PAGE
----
Fitch, an international credit rating agency, has predicted the country’s debt-to-GDP ratio will rise to about 76.8 percent by the close of the year due to the massive revenue shortfall caused by the COVID-19 pandemic.
The agency in its latest rate action on Ghana stated that, although it expects the country to record a rapid turnaround after the pandemic, the public debt level will remain burdensome.
Prior to Fitch’s report, Moody’s, another credit rating agency released a report that maintains the rating for Ghana but revised the outlook from positive to negative. An economist at University of Cape Coast expressed that, the ratings are negative news.
“This is a negative development as the same Moody’s revised upward from stable to positive early this year, Professor John Gatsi in reaction to the ratings report noted, last week.
According to the central bank, Ghana’s public debt measured as a percentage of GDP stood at 63 percent by the close of 2019. But, this is expected to rise sharply beyond control due to unplanned borrowing to fight COVID-19.
“Fitch forecasts general government debt to increase to 76.8% of GDP in 2020, owing to the combination of a wider fiscal deficit and cedi depreciation. Debt would equal 535% of government revenue, twice the ‘B’ median of 214%”, Fitch said its latest rating action which maintained the country’s debt sustainability level at ‘B’ with a stable outlook.
It added that, “Furthermore, cedi depreciation has increased external debt servicing costs in local-currency terms and we forecast interest costs to reach 40.3% of revenue compared with the ‘B’ median of 8.6%.”
But, the rating agency expects debt levels to plateau in 2022, although there is a risk of larger-than-expected contingent liabilities from the energy sector.
Consequently, Moody’s negative outlook rating of Ghana’s economy signals low confidence and uncertainty about repayment capability of the Ghanaian economy going forward.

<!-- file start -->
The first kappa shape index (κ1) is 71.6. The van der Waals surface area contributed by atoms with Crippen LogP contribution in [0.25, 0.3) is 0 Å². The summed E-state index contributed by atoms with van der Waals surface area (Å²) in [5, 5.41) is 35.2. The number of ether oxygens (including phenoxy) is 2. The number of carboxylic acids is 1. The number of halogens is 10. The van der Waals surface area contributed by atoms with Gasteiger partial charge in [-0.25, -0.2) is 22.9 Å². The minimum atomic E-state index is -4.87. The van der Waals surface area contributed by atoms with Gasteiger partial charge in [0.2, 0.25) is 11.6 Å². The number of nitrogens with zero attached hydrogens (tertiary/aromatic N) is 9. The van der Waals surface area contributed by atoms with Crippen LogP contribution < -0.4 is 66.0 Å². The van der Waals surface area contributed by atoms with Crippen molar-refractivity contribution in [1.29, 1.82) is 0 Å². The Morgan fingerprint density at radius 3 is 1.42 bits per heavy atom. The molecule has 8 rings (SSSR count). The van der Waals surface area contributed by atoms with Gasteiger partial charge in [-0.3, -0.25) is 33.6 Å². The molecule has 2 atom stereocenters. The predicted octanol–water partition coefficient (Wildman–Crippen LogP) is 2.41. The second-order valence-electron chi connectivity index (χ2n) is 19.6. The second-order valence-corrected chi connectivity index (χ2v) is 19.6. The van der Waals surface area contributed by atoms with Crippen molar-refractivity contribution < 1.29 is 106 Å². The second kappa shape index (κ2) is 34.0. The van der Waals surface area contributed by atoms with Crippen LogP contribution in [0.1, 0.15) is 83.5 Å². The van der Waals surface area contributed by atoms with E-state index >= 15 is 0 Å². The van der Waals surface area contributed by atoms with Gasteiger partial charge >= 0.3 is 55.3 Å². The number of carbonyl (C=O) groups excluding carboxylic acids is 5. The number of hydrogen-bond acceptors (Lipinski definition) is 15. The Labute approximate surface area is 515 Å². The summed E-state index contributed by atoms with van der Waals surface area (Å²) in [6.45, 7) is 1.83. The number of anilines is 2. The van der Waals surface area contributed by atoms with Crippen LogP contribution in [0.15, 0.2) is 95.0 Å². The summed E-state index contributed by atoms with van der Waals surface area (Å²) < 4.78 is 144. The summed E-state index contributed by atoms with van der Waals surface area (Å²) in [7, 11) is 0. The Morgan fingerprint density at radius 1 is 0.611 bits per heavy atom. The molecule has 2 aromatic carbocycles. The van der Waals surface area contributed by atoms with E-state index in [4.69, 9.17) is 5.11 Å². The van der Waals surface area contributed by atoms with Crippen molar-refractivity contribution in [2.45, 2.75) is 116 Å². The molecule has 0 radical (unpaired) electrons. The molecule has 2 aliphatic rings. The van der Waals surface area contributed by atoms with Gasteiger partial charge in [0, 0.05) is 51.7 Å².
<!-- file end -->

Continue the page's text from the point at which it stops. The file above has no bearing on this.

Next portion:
“Do we blame this on COVID-19 pandemic? It depends on the appreciation of economic data”, the economics professor quizzed.
The revised and finalized economic data for Ghana showed uninspiring pre-2020 economic data that reflects negative primary balance, low international reserve, low revenue compared to expenditure. Also, 2019 showed very high fiscal deficit and deteriorating debt to GDP ratio, general liquidity challenge and cost of tradable bonds moving up the yield curve.
Above all, the fiscal deficit implied a clear abandonment of the fiscal responsibility act as the upper ceiling statutory deficit level cannot be complied with.
The 2020 revised projections presented the economy as a fragile framework to investors and rating agencies. The appetite to grab funds everywhere and eat in the same bowl of hitherto weak economies crying for debt relief tells an ordinary observer that uncertainty surrounds us.
The point, already known, is that rating agencies use both historical data and prospects of the economy to do their evaluation. Hence, the economy was already attracting bad rating comments before COVID-19.
Fitch, forecasted Ghana’s GDP growth will fall to 2% in 2020, although that is dependent on the extent and duration of the coronavirus outbreak and the resulting lockdown measures.
“We expect a relatively robust recovery to 5% in 2021, as oil production recovers gradually from an expected fall in 2020 and non-oil growth continues its recovery.
“The possibility of bringing new oil and gas reserves into production brings some upside risk in the long term, but we expect that Ghana’s oil sector development will slow in response to the collapse of oil prices,” the agency stated.
By Adnan Adams Mohammed